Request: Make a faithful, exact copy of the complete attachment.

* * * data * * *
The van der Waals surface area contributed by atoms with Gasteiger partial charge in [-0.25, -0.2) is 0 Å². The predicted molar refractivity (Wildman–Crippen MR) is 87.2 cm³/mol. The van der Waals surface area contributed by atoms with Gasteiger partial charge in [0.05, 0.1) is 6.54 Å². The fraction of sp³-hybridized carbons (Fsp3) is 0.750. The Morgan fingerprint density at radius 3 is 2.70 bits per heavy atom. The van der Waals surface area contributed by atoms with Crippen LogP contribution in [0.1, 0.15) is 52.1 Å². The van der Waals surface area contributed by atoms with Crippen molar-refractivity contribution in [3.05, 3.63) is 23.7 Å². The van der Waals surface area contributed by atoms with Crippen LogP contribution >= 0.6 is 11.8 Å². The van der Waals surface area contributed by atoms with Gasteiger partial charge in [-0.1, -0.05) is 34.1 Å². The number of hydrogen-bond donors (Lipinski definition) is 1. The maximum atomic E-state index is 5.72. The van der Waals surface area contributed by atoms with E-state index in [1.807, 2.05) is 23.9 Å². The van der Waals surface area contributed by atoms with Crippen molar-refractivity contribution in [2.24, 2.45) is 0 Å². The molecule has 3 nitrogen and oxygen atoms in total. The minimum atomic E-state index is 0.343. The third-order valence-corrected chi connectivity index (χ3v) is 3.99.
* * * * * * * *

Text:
The van der Waals surface area contributed by atoms with Gasteiger partial charge in [-0.25, -0.2) is 0 Å². The predicted molar refractivity (Wildman–Crippen MR) is 87.2 cm³/mol. The van der Waals surface area contributed by atoms with Gasteiger partial charge in [0.05, 0.1) is 6.54 Å². The fraction of sp³-hybridized carbons (Fsp3) is 0.750. The Morgan fingerprint density at radius 3 is 2.70 bits per heavy atom. The van der Waals surface area contributed by atoms with Crippen LogP contribution in [0.1, 0.15) is 52.1 Å². The van der Waals surface area contributed by atoms with Crippen molar-refractivity contribution in [3.05, 3.63) is 23.7 Å². The van der Waals surface area contributed by atoms with Crippen LogP contribution >= 0.6 is 11.8 Å². The van der Waals surface area contributed by atoms with Gasteiger partial charge in [-0.1, -0.05) is 34.1 Å². The number of hydrogen-bond donors (Lipinski definition) is 1. The maximum atomic E-state index is 5.72. The van der Waals surface area contributed by atoms with E-state index in [1.807, 2.05) is 23.9 Å². The van der Waals surface area contributed by atoms with Crippen molar-refractivity contribution in [2.24, 2.45) is 0 Å². The molecule has 3 nitrogen and oxygen atoms in total. The minimum atomic E-state index is 0.343. The third-order valence-corrected chi connectivity index (χ3v) is 3.99.